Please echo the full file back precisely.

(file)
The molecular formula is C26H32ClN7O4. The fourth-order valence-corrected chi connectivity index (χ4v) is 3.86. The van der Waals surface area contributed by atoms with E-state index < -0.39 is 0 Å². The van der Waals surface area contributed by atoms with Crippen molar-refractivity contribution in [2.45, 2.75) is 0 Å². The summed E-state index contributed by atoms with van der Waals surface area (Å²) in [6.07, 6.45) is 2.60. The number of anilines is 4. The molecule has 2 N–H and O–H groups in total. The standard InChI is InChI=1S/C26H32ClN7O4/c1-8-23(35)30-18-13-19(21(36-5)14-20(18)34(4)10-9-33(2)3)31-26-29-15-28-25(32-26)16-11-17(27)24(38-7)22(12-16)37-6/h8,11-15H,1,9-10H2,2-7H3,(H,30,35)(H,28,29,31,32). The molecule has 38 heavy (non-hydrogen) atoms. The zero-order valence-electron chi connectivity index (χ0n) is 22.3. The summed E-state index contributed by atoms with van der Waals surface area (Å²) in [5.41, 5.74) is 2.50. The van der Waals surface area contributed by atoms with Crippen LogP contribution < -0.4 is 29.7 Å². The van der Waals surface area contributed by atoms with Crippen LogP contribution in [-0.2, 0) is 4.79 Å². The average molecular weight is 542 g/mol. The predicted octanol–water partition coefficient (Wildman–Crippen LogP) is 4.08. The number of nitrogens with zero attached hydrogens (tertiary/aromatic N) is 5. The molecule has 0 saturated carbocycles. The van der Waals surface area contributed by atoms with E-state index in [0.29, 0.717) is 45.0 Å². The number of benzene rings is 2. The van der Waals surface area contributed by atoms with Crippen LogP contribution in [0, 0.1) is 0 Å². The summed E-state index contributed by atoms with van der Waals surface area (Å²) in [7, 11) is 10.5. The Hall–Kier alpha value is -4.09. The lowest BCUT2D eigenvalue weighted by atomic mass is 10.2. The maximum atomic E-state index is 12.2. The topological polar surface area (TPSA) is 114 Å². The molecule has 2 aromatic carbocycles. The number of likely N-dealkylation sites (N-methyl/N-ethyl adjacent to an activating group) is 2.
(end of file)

The molecular formula is C26H32ClN7O4. The fourth-order valence-corrected chi connectivity index (χ4v) is 3.86. The van der Waals surface area contributed by atoms with E-state index < -0.39 is 0 Å². The van der Waals surface area contributed by atoms with Crippen molar-refractivity contribution in [2.45, 2.75) is 0 Å². The summed E-state index contributed by atoms with van der Waals surface area (Å²) in [6.07, 6.45) is 2.60. The number of anilines is 4. The molecule has 2 N–H and O–H groups in total. The standard InChI is InChI=1S/C26H32ClN7O4/c1-8-23(35)30-18-13-19(21(36-5)14-20(18)34(4)10-9-33(2)3)31-26-29-15-28-25(32-26)16-11-17(27)24(38-7)22(12-16)37-6/h8,11-15H,1,9-10H2,2-7H3,(H,30,35)(H,28,29,31,32). The molecule has 38 heavy (non-hydrogen) atoms. The zero-order valence-electron chi connectivity index (χ0n) is 22.3. The summed E-state index contributed by atoms with van der Waals surface area (Å²) in [5.41, 5.74) is 2.50. The van der Waals surface area contributed by atoms with Crippen LogP contribution < -0.4 is 29.7 Å². The van der Waals surface area contributed by atoms with Crippen LogP contribution in [-0.2, 0) is 4.79 Å². The average molecular weight is 542 g/mol. The predicted octanol–water partition coefficient (Wildman–Crippen LogP) is 4.08. The number of nitrogens with zero attached hydrogens (tertiary/aromatic N) is 5. The molecule has 0 saturated carbocycles. The van der Waals surface area contributed by atoms with E-state index in [0.29, 0.717) is 45.0 Å². The number of benzene rings is 2. The van der Waals surface area contributed by atoms with Crippen LogP contribution in [0, 0.1) is 0 Å². The summed E-state index contributed by atoms with van der Waals surface area (Å²) in [7, 11) is 10.5. The Hall–Kier alpha value is -4.09. The lowest BCUT2D eigenvalue weighted by atomic mass is 10.2. The maximum atomic E-state index is 12.2. The topological polar surface area (TPSA) is 114 Å². The molecule has 2 aromatic carbocycles. The number of likely N-dealkylation sites (N-methyl/N-ethyl adjacent to an activating group) is 2.